Sunday, 5 August 2018

Using strontium isotope analysis to identify the origins of cremated human remains from Stonehenge.

Stonehenge is an internationally renowned Neolithic monument located on Salisbury Plain in Wiltshire, southern England, thought to have been constructed between 4000 and 5000 years ago.. The monument comprises a ring of standing stones, each of which is about 4 m high and 2.1 m wide, and weighs about 25 tonnes, known as the Sarsen Stones, thought to be derived from Marlborough Downs, about 30 km away, within which is a ring of smaller stones, the Blue Stones, which have been identified as having been sourced from Mynydd Preseli (Preseli Hill) in Pembrokeshire, west Wales, around 240 km away. The site has been the subject of numerous archaeological excavations, and, between 1919 and 1926, a total of 58 sets of cremated Human remains were found within the complex, within a series of pits known as 'Aubry Holes' after the seventeenth century antiquarian John Aubrey who first noted them.

In a paper published in the journal Scientific Reports on 2 August 2018, Christophe Snoeck of the School of Archaeology at the University of Oxford, and Analytical, Environmental & Geo-Chemistry at the Vrije Universiteit Brussel, John Pouncett, also of the School of Archaeology at the University of Oxford, Philippe Claeys and Steven Goderis, also of Analytical, Environmental & Geo-Chemistry at the Vrije Universiteit Brussel, Nadine Mattielli of the G-Time Laboratory at the Université Libre de Bruxelles, Mike Parker Pearson and Christie Willis of the Institute of Archaeology at University College London, Antoine Zazzo of the Unité Mixte de Recherche ‘Archéozoologie, Archéobotanique: Sociétés, Pratiques et Environnements’ at the Sorbonne Universités, and Julia Lee-Thorp and Rick Schultin, again of the School of Archaeology at the University of Oxford, describe the results of a study which uses strontium isotope analysis to attempt to uncover the geographical origin of the cremated remains.

Strontium isotopes in water vary with local geology, and are incorporated in tooth and bone, providing a record of where people have lived. Strontium isotope levels in tooth enamel become fixed at about puberty, reflecting the isotopic content of the water consumed at this time, unlike bone where the isotope content varies with water consumed throughout the life of the individual, and are often used not just in archaeology but in the identification of modern remains by forensic scientists, in those working with war graves and similar sites.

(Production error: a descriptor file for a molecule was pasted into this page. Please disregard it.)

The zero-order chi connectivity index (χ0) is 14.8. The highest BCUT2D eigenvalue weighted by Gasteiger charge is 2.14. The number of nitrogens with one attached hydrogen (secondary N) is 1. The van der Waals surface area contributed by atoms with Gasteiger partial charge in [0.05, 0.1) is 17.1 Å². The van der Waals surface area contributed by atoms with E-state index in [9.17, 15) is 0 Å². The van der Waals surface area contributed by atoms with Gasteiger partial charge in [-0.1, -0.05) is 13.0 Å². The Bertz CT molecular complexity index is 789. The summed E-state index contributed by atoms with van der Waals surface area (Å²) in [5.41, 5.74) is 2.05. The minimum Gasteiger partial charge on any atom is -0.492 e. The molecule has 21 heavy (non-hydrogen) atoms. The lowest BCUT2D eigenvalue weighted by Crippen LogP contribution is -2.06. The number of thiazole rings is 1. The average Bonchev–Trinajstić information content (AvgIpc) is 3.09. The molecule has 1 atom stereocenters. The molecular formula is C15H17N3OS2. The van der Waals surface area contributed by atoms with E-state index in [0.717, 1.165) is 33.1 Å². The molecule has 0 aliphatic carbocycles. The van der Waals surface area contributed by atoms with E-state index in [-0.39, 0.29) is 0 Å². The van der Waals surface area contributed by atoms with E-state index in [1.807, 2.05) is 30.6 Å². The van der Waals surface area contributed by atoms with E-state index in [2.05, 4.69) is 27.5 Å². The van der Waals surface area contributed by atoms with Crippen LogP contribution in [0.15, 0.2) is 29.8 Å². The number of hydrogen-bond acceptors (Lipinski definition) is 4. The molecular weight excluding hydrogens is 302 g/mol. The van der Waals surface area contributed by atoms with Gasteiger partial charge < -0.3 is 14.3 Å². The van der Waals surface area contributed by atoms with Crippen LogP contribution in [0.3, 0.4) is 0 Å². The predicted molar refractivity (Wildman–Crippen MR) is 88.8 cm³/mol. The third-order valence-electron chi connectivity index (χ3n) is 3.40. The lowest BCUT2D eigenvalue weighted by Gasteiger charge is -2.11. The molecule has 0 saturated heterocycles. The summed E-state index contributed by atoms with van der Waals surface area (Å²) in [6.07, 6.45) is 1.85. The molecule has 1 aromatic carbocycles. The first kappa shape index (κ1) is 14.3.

However, the strontium signature of tooth enamel is almost invariably destroyed by cremation, which causes the enamel to shatter and break down. As an alternative, Snoeck et al. extracted strontium isotopes from bone fragments that have survived cremation. The strontium isotope ratio in bone does not become fixed at puberty as it does in tooth enamel, but continues to change over the lifetime of the individual, but it does provide an average reading of the foods eaten over the last decade or so before death, giving some idea where that individual was living.

Cremated occipital bone fragments from Stonehenge. Snoeck et al. (2018).

Snoeck et al. carried out analyses on bone fragments from 25 individuals, and compared them to the isotope ratios of the chalk geology of the Salisbury Plain,as well as plant samples from eight locations in West Wales, and previously published modern plant, water and dentine data from around Britain.

Fifteen of the tested individuals produced results consistent with having lived and died in the region around Stonehenge, however the remaining ten were clearly not local, and had strontium isotope ratios consistent with having lived in Devon, West Wales, or some more distant location outside the study set (such as Ireland, Scotland or continental Europe).

Biologically available strontium (BASr) baseline (left – mean and right – 1 SD), generated using the Spatial Join and Polygon to Raster tools in ArcGIS Desktop 10.6. Based upon British Geological Survey map Geology 625k.

Snoek et al. also not that the ratio of carbon isotopes in the local and non-local individuals was different. Carbon isotope ratios from bone or tooth enamel are generally assumed to represent the diet of an individual rather than where they lived, and since there is thought to have been little variation in the diet of Neolithic peoples across Britain, might be expected to be similar in all of the Stonehenge individuals. 

However, the carbon isotope ratios of cremated remains are known to be reset by the cremation process, with bone fragments absorbing carbon from the wood used in the cremation process. Carbon ratios in wood reflect the environment in which the tree which produced the wood was living, with wood produced by trees from open woodland distinct from wood from trees from more densely wooded environments. During the time when Stonehenge was constructed southern England, including Salisbury Plain and Devon, is thought to have been only lightly wooded, while the west of Wales is reconstructed as having been covered by dense woodland. This suggests that the non-local individuals found at Stonehenge both lived and were cremated in West Wales, with their remains being later transported to the site to be buried.

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